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Wednesday, June 23, 2010

The child inside

"Mom?" the 4 year old says walking into the kitchen.
"Mom, how many dollars does a big kid bed cost?"
"Maybe 2 or 300 dollars."

The 4 year old stands thinking for a moment.

"Mom, can we get 300 dollars so I can get a big kid bed?"
"Why do you want a big kid bed?"
"Well, I want to get the 'How to train your dragon' blanket for my bed but my bed is too small so I need a big kid bed so the blanket will fit."

I love my nephew. He constantly wants to have fun. He's taught me a lot about how life should be; not too serious, smile at everything and love everyone for who they are.

I was thinking last night as I was going to sleep, how much I wish I was more like Jayden. Over the years from being picked on, teased, dumped, re-dumped, turned down, and embarrassed, my view of others and myself have become a little tainted.

My personal 4 year old is harder to bring out. It's interesting to me how easily kids believe and also how fragile they are to that fading away.

I told someone close to me recently how I admire those around me that place God above everything else. They don't see certain movies or listen to certain music because they understand that maybe, just maybe, God can run their life better than they can. And they want to stay as close to that guidance as they can.

Because God knows me, better than I know me.



  1. I love that he wants a big kid bed just for the blanket!! That's so cute!

  2. I think your blog is my new favorite. Thanks for sharing.

    Oh, and I too want a "How to Train Your Dragon" bedspread. :]

  3. When I was fifteen-ish I found the hymn "Lead Kindly Light" (#97) and absolutely fell in love with it. The song presents an attitude of trust in something greater than oneself (namely the Christian God) the midst of a very dark world. The attitude of letting go of oneself to the greater good is one that I've admired over the years.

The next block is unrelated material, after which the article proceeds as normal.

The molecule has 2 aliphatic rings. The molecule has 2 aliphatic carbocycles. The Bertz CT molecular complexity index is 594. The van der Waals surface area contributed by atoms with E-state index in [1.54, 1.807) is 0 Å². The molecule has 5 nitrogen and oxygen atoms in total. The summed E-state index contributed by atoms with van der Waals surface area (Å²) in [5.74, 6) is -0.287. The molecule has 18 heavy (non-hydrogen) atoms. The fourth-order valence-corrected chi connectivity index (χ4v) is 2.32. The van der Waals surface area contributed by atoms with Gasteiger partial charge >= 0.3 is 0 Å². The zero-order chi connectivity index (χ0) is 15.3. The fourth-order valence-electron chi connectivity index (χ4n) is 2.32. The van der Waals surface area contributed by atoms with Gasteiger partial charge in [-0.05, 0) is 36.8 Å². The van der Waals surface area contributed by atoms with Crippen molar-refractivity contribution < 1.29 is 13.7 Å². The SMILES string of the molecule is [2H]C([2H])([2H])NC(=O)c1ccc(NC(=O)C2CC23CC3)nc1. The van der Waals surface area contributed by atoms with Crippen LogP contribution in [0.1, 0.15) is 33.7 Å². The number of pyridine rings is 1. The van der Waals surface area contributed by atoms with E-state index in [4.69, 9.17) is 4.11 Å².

While I can hardly say that I view God in the same way that you do, I would say that I agree with you on this point: that in order to become something better than what we are, we must trust that this world can become better and that, perhaps, there is something greater to this world, some meaning to it all that should cause us to care about the other in a way that's more profound than we would at first see.

    I've rambled, I think, too much but I have one last thought:

    There is a quote I found a while back in a book on Non-violence that states...

    "The issue, is not whether God is on our side, but if we are on God's side."
    - Kenneth Kuanda

    And to me that has brought forth a point that I miss quite a bit when discussing theology. That is that the universal command of religion (that Jesus states well in Matthew 22:36-40 and previously to that by Hillel) is that we come to truly love each other and love God. The rules or the rituals or even the accuracy of this or that story are not truly the issue, the issue is "being on God's side" and truly caring for each other.

    - Saralyn